While debate rages in the so-called western world over the role of file-sharing in the decline of the music industry, the music scene in Western Africa is, in fact, thriving because of it.
In places where computers are difficult to come by (to say nothing of high-speed internet), music fans—and musicians themselves—swap mp3s using the most readily available technology to them: mobile phones. Beatmakers, scenesters, and casual fans alike trade songs from phone-to-phone via Bluetooth, allowing new music to travel through a slightly-higher-tech version of word-of-mouth. This system isn’t without its flaws—the artists behind songs that become hits are often uncredited and, subsequently, aren’t compensated for their work—but has picked up enough steam to reach ubiquity on the African continent.
Fortunately—for both fans of the music and the people that make it—Oregon native Christopher Kirkley is attempting to bring the music of Western Africa’s cell phone culture to the rest of the world. For years, Kirkley compiled music while traveling the continent, eventually releasing two volumes of Music From Saharan Cell Phones, initially on cassette but eventually following with a digital release. Kirkley, who has since tracked down all of the compliations’ contributors (to whom 60% of the money generated from sales goes), discovered the scene accidentally:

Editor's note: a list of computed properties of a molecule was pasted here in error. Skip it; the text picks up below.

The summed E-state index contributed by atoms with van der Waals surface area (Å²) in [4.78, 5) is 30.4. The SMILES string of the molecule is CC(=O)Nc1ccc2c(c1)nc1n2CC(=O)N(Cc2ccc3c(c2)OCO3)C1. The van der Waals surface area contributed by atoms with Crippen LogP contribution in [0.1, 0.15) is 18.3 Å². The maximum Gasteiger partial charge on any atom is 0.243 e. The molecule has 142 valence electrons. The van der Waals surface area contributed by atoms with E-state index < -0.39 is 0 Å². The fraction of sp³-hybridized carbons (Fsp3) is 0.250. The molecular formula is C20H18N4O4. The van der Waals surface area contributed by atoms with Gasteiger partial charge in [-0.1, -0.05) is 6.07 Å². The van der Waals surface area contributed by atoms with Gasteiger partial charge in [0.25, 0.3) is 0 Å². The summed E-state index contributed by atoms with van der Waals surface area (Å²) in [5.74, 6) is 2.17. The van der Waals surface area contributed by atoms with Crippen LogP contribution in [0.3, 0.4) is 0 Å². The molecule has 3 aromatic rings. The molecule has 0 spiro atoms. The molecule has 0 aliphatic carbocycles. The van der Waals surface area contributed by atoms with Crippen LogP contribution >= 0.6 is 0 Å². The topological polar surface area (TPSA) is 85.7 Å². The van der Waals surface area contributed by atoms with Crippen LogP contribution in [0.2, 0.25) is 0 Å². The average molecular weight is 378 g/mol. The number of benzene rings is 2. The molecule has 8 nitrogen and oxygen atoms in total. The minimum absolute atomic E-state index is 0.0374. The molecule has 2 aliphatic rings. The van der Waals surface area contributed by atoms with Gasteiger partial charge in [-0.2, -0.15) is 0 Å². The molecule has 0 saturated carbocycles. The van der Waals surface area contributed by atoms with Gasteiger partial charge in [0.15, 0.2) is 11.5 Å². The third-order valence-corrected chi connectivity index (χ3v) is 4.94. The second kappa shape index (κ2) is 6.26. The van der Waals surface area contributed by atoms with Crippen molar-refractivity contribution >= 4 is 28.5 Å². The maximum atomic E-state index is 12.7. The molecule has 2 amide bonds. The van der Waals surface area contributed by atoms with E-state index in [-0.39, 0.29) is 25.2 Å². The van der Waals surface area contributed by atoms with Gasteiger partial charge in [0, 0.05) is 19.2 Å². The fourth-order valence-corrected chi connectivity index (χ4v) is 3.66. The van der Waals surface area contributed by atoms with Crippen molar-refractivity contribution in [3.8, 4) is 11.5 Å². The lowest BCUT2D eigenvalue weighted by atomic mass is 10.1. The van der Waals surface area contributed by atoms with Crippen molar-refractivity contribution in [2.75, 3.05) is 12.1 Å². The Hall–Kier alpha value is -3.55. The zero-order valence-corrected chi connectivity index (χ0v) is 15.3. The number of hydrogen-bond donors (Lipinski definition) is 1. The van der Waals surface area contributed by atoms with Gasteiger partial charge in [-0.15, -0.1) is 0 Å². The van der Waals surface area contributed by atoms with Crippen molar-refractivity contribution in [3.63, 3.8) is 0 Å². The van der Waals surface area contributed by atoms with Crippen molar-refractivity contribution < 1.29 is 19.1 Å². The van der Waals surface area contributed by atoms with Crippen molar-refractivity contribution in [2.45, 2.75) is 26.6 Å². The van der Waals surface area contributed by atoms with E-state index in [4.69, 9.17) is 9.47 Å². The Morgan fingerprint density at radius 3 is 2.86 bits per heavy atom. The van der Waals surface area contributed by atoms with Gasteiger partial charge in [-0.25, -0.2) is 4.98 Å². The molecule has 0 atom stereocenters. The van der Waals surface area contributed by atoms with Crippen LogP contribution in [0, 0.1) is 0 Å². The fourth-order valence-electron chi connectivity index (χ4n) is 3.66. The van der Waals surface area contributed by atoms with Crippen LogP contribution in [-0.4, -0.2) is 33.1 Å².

I was in the Northern regions of Mali on a recording project. One night I was sitting with a friend who was touting his cellular phone. He was cycling through all these sound clips of traditional poetry and vocal folk songs that he had recorded himself. I realized right there the limits of my role. Archiving and documentation is built largely these technological inequities. I started to collect mp3s from friends as a secondary collection, with the idea of finding first hand recordings of these things I had no access to. But the data collections evolved into a representative survey of multimedia circulating on the cellphone networks.
Kirkley—who started his own Sahel Sounds label to release his compilations—is currently travelling through the region for which the label is named, recording local musicians and blogging about the results.
A. Darryl Moton is a freelance writer/Iowan/curmudgeon driving a bus in Portland, Oregon.